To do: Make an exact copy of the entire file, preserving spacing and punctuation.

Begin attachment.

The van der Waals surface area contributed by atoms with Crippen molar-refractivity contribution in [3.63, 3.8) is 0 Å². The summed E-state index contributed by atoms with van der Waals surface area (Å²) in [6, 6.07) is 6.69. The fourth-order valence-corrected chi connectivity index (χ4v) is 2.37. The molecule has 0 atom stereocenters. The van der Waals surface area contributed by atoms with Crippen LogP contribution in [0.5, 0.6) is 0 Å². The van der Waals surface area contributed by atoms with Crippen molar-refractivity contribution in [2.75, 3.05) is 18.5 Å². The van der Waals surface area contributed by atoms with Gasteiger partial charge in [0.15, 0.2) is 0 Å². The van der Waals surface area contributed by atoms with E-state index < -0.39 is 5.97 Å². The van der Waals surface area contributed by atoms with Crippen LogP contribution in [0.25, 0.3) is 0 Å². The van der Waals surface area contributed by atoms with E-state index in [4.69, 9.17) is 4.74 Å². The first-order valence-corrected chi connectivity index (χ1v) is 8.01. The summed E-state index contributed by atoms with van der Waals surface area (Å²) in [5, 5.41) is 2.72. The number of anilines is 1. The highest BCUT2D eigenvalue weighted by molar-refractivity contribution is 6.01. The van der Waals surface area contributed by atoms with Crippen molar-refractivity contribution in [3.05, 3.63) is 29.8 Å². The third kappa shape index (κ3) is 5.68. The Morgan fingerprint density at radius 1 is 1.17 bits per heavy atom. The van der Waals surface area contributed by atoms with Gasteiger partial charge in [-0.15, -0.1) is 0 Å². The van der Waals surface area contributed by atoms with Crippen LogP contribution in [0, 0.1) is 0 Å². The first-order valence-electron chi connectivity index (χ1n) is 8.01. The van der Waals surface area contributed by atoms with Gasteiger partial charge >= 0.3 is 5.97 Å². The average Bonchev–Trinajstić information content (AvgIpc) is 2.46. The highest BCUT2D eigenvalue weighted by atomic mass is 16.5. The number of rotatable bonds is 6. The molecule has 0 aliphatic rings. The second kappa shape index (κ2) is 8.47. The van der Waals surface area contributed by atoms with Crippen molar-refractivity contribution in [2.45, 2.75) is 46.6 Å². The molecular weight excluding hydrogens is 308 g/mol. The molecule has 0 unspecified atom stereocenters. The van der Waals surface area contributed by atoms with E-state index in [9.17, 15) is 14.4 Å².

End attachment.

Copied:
The van der Waals surface area contributed by atoms with Crippen molar-refractivity contribution in [3.63, 3.8) is 0 Å². The summed E-state index contributed by atoms with van der Waals surface area (Å²) in [6, 6.07) is 6.69. The fourth-order valence-corrected chi connectivity index (χ4v) is 2.37. The molecule has 0 atom stereocenters. The van der Waals surface area contributed by atoms with Crippen LogP contribution in [0.5, 0.6) is 0 Å². The van der Waals surface area contributed by atoms with Crippen molar-refractivity contribution in [2.75, 3.05) is 18.5 Å². The van der Waals surface area contributed by atoms with Gasteiger partial charge in [0.15, 0.2) is 0 Å². The van der Waals surface area contributed by atoms with E-state index < -0.39 is 5.97 Å². The van der Waals surface area contributed by atoms with Crippen LogP contribution in [0.25, 0.3) is 0 Å². The van der Waals surface area contributed by atoms with E-state index in [4.69, 9.17) is 4.74 Å². The first-order valence-corrected chi connectivity index (χ1v) is 8.01. The summed E-state index contributed by atoms with van der Waals surface area (Å²) in [5, 5.41) is 2.72. The number of anilines is 1. The highest BCUT2D eigenvalue weighted by molar-refractivity contribution is 6.01. The van der Waals surface area contributed by atoms with Crippen molar-refractivity contribution in [3.05, 3.63) is 29.8 Å². The third kappa shape index (κ3) is 5.68. The Morgan fingerprint density at radius 1 is 1.17 bits per heavy atom. The van der Waals surface area contributed by atoms with Gasteiger partial charge in [-0.15, -0.1) is 0 Å². The van der Waals surface area contributed by atoms with Crippen LogP contribution in [0, 0.1) is 0 Å². The first-order valence-electron chi connectivity index (χ1n) is 8.01. The van der Waals surface area contributed by atoms with Gasteiger partial charge >= 0.3 is 5.97 Å². The average Bonchev–Trinajstić information content (AvgIpc) is 2.46. The highest BCUT2D eigenvalue weighted by atomic mass is 16.5. The number of rotatable bonds is 6. The molecule has 0 aliphatic rings. The second kappa shape index (κ2) is 8.47. The van der Waals surface area contributed by atoms with Crippen molar-refractivity contribution in [2.45, 2.75) is 46.6 Å². The molecular weight excluding hydrogens is 308 g/mol. The molecule has 0 unspecified atom stereocenters. The van der Waals surface area contributed by atoms with E-state index in [9.17, 15) is 14.4 Å².